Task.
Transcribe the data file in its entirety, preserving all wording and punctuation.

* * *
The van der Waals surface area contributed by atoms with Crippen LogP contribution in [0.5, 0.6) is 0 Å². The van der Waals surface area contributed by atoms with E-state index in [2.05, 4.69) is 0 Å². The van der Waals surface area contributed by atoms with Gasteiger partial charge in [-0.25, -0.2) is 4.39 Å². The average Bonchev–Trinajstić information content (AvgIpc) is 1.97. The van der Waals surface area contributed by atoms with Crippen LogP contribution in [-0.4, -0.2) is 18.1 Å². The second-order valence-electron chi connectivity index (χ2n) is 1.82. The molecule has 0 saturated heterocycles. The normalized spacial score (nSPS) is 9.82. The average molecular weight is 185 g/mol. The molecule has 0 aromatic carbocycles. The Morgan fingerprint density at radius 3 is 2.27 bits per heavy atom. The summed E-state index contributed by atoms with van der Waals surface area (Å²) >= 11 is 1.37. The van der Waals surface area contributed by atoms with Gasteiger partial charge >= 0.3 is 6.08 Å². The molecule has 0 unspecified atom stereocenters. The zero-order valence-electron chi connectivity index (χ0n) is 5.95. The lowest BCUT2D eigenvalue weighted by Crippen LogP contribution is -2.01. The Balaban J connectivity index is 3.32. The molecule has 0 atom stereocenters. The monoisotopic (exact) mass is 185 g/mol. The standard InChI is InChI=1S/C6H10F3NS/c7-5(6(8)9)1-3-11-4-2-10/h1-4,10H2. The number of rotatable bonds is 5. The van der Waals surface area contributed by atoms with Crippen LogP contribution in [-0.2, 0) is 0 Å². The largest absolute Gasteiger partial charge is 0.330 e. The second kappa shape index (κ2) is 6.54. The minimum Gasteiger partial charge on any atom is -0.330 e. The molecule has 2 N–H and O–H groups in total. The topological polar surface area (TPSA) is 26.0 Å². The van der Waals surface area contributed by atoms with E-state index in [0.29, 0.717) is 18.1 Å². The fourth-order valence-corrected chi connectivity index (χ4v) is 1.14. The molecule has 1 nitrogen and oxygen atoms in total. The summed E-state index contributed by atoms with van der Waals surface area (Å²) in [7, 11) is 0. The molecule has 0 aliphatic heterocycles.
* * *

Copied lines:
The van der Waals surface area contributed by atoms with Crippen LogP contribution in [0.5, 0.6) is 0 Å². The van der Waals surface area contributed by atoms with E-state index in [2.05, 4.69) is 0 Å². The van der Waals surface area contributed by atoms with Gasteiger partial charge in [-0.25, -0.2) is 4.39 Å². The average Bonchev–Trinajstić information content (AvgIpc) is 1.97. The van der Waals surface area contributed by atoms with Crippen LogP contribution in [-0.4, -0.2) is 18.1 Å². The second-order valence-electron chi connectivity index (χ2n) is 1.82. The molecule has 0 saturated heterocycles. The normalized spacial score (nSPS) is 9.82. The average molecular weight is 185 g/mol. The molecule has 0 aromatic carbocycles. The Morgan fingerprint density at radius 3 is 2.27 bits per heavy atom. The summed E-state index contributed by atoms with van der Waals surface area (Å²) >= 11 is 1.37. The van der Waals surface area contributed by atoms with Gasteiger partial charge >= 0.3 is 6.08 Å². The molecule has 0 unspecified atom stereocenters. The zero-order valence-electron chi connectivity index (χ0n) is 5.95. The lowest BCUT2D eigenvalue weighted by Crippen LogP contribution is -2.01. The Balaban J connectivity index is 3.32. The molecule has 0 atom stereocenters. The monoisotopic (exact) mass is 185 g/mol. The standard InChI is InChI=1S/C6H10F3NS/c7-5(6(8)9)1-3-11-4-2-10/h1-4,10H2. The number of rotatable bonds is 5. The van der Waals surface area contributed by atoms with Crippen LogP contribution in [-0.2, 0) is 0 Å². The largest absolute Gasteiger partial charge is 0.330 e. The second kappa shape index (κ2) is 6.54. The minimum Gasteiger partial charge on any atom is -0.330 e. The molecule has 2 N–H and O–H groups in total. The topological polar surface area (TPSA) is 26.0 Å². The van der Waals surface area contributed by atoms with E-state index in [0.29, 0.717) is 18.1 Å². The fourth-order valence-corrected chi connectivity index (χ4v) is 1.14. The molecule has 1 nitrogen and oxygen atoms in total. The summed E-state index contributed by atoms with van der Waals surface area (Å²) in [7, 11) is 0. The molecule has 0 aliphatic heterocycles.